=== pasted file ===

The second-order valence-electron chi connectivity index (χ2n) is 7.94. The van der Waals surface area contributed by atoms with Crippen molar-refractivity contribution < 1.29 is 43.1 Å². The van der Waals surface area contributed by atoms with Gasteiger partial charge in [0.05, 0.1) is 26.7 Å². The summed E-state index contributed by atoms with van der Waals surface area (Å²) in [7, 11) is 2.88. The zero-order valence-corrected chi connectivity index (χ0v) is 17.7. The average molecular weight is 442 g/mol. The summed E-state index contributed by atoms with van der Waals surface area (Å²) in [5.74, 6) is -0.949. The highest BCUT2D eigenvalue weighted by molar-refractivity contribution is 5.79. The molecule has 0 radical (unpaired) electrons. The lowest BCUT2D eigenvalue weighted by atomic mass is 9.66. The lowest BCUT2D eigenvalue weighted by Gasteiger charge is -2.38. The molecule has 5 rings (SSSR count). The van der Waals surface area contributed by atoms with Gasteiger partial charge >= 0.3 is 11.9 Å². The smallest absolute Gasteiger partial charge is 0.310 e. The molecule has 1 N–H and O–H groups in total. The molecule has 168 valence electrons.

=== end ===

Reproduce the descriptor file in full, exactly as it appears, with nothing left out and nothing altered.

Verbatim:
The second-order valence-electron chi connectivity index (χ2n) is 7.94. The van der Waals surface area contributed by atoms with Crippen molar-refractivity contribution < 1.29 is 43.1 Å². The van der Waals surface area contributed by atoms with Gasteiger partial charge in [0.05, 0.1) is 26.7 Å². The summed E-state index contributed by atoms with van der Waals surface area (Å²) in [7, 11) is 2.88. The zero-order valence-corrected chi connectivity index (χ0v) is 17.7. The average molecular weight is 442 g/mol. The summed E-state index contributed by atoms with van der Waals surface area (Å²) in [5.74, 6) is -0.949. The highest BCUT2D eigenvalue weighted by molar-refractivity contribution is 5.79. The molecule has 0 radical (unpaired) electrons. The lowest BCUT2D eigenvalue weighted by atomic mass is 9.66. The lowest BCUT2D eigenvalue weighted by Gasteiger charge is -2.38. The molecule has 5 rings (SSSR count). The van der Waals surface area contributed by atoms with Gasteiger partial charge >= 0.3 is 11.9 Å². The smallest absolute Gasteiger partial charge is 0.310 e. The molecule has 1 N–H and O–H groups in total. The molecule has 168 valence electrons.